Helping your child with autism through tragedy
1. Think about what you will say and how your child with hear it. Unfortunately, this is not the first time I have had to explain a tragic situation to my daughter. The last time I tried to sugar-coat my words and speak emotionally rather than factually, forgetting that this is not the way she thinks and processes. A week or so after our talk I realized she had taken some of what I said literally and by not speaking in her "language" I had caused her to misunderstand the situation.
2. Let them process. You may be discussing the events with your child and wondering if they are listening or processing what you are saying. Give them time to let the information sink in and do what they need to do to stay calm. While I was talking with my daughter she recited math problems and talked about her bus ride and I wondered if all my talking was in vain but she did hear me, it just took her several days to process the news.
3. Check on them often. After you have discussed a tragic situation with your child, check on them often, be available when they are ready to talk or have more questions and be prepared for behaviors that exhibit their stress. It is hard to know how or when they have processed what has happened but you need to be ready to offer support when they do.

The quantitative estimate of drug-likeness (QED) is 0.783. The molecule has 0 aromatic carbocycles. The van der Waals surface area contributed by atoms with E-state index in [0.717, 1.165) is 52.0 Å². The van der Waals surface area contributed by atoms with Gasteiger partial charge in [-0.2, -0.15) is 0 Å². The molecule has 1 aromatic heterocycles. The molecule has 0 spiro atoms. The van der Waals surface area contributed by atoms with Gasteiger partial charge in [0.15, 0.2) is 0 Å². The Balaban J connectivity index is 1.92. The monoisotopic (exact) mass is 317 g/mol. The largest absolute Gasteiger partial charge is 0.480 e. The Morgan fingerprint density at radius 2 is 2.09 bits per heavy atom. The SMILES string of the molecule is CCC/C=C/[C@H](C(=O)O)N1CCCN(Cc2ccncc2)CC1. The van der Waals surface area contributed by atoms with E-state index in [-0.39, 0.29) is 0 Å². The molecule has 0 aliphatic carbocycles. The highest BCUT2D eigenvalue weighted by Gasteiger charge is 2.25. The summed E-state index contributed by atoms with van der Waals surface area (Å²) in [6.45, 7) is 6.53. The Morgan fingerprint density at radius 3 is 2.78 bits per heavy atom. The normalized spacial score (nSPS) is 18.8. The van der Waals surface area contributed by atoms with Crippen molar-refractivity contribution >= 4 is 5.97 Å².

4. Be prepared for questions that may be difficult to answer. Many of our children will have questions that may sound insensitive to some but are just the way they process what has happened. They may want to know about the event in terms of times and numbers and insist on discussing things in far more detail than your emotional state is prepared to do, but do the best you can to keep in mind that this is what they need from you right now.
5. If your child has Asperger's, prepare yourself for the inevitable. We have all heard the news media refer to the Connecticut shooter as a man with Asperger's. If you have a teen or young adult with Asperger's they may have some tough questions about who they are and why someone with their diagnosis would be in the news. If you don't feel you can adequately answer these questions or your answers do not satisfy your son or daughter, it may be time to consult a counselor or therapist for their assistance.There is nothing easy about discussing tragedy with our children and helping them understand something we can't make sense of ourselves. The best thing you can do as a parent is to address the subject as soon as you feel your child is old enough or mature enough to understand and be ready and willing to help them cope with the stress of this unbelievable tragedy. Have you discussed the tragedy with your child? Is there anything that help your child understand or cope?